Cationic liposomes as adjuvants for subunit protein vaccines: their role in the depot effect and antigen processing by APCs

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Abstract

Introduction: The requirement of adjuvants in subunit protein vaccination is well known yet their mechanisms of action remain elusive. Of the numerous mechanisms suggested, cationic liposomes appear to fulfil at least three: the antigen depot effect, the delivery of antigen to antigen presenting cells (APCs) and finally the danger signal. We have investigated the role of antigen depot effect with the use of dual radiolabelling whereby adjuvant and antigen presence in tissues can be quantified. In our studies a range of cationic liposomes and different antigens were studied to determine the importance of physical properties such as liposome surface charge, antigen association and inherent lipid immunogenicity. More recently we have investigated the role of liposome size with the cationic liposome formulation DDA:TDB, composed of the cationic lipid dimethyldioctadecylammonium (DDA) and the synthetic mycobacterial glycolipid trehalose 6,6’-dibehenate (TDB). Vesicle size is a frequently investigated parameter which is known to result in different routes of endocytosis. It has been postulated that targeting different routes leads to different intracellular signaling pathway activation and it is certainly true that numerous studies have shown vesicle size to have an effect on the resulting immune responses (e.g. Th1 vs. Th2).
Aim: To determine the effect of cationic liposome size on the biodistribution of adjuvant and antigen, the ensuing humoral and cell-mediated immune responses and the uptake and activation of antigen by APCs including macrophages and dendritic cells.
Methods: DDA:TDB liposomes were made to three different sizes (~ 0.2, 0.5 and 2 µm) followed by the addition of tuberculosis antigen Ag85B-ESAT-6 therefore resulting in surface adsorption. Liposome formulations were injected into Balb/c or C57Bl/6 mice via the intramuscular route. The biodistribution of the liposome formulations was followed using dual radiolabelling. Tissues including muscle from the site of injection and local draining lymph nodes were removed and liposome and antigen presence quantified. Mice were also immunized with the different vaccine formulations and cytokine production (from Ag85B-ESAT-6 restimulated splenocytes) and antibody presence in blood assayed. Furthermore, splenocyte proliferation after restimulating with Ag85B-ESAT-6 was measured. Finally, APCs were compared for their ability to endocytose vaccine formulations and the effect this had on the maturation status of the cell populations was compared. Flow cytometry and fluorescence labelling was used to investigate maturation marker up-regulation and efficacy of phagocytosis.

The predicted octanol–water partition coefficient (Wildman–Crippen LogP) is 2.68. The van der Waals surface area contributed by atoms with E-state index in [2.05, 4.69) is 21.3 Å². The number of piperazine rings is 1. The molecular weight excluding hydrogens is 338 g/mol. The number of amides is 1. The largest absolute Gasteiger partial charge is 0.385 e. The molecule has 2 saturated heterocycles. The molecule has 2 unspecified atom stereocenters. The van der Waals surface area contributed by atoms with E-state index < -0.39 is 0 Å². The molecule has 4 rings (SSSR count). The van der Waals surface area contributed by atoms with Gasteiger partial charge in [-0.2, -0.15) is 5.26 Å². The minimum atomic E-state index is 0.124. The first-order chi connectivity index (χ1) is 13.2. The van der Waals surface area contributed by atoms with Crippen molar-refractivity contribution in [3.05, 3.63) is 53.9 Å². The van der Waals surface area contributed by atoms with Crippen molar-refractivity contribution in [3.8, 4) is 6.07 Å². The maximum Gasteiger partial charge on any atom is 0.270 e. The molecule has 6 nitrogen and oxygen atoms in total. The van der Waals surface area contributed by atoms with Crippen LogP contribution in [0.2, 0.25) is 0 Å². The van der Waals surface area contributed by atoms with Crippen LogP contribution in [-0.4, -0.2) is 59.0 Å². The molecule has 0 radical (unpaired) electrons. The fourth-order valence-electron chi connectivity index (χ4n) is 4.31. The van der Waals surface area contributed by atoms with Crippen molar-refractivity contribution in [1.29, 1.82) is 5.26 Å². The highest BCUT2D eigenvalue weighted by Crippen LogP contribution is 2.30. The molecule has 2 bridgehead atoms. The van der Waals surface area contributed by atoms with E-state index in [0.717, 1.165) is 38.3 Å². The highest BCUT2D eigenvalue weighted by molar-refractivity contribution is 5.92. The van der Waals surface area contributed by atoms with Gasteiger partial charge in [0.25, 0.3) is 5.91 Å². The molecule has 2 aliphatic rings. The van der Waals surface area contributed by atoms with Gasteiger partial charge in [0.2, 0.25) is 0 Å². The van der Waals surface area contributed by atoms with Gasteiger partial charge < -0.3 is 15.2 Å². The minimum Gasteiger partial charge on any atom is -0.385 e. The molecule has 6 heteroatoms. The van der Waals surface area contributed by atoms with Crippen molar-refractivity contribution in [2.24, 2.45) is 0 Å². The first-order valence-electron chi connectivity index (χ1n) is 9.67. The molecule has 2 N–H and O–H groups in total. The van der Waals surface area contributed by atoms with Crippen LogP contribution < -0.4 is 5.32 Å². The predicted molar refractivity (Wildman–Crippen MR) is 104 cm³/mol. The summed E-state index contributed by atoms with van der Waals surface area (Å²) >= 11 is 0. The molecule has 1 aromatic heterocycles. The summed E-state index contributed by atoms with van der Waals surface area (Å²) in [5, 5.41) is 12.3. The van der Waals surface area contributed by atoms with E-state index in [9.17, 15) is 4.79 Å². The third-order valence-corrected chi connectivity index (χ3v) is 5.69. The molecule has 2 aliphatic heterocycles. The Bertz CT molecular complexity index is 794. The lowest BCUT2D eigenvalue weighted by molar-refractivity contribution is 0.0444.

Results: Our results show that for an efficient Ag85B-ESAT-6 antigen depot at the injection site, liposomes composed of DDA and TDB are required. There is no significant change in the presence of liposome or antigen at 6hrs or 24hrs p.i, nor does liposome size have an effect. Approximately 0.05% of the injected liposome dose is detected in the local draining lymph node 24hrs p.i however protein presence is low (<0.005% dose). Preliminary in vitro data shows liposome and antigen endocytosis by macrophages; further studies on this will be presented in addition to the results of the immunisation study.

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Original languageEnglish
Publication statusPublished - 2010
Event11th International Symposium on Dendritic Cells in fundamental and Clinical Immunology - DC2010:Forum on Vaccine Science - Lugano, Switzerland
Duration: 26 Sep 201030 Sep 2010

Conference

Conference11th International Symposium on Dendritic Cells in fundamental and Clinical Immunology - DC2010:Forum on Vaccine Science
CountrySwitzerland
CityLugano
Period26/09/1030/09/10

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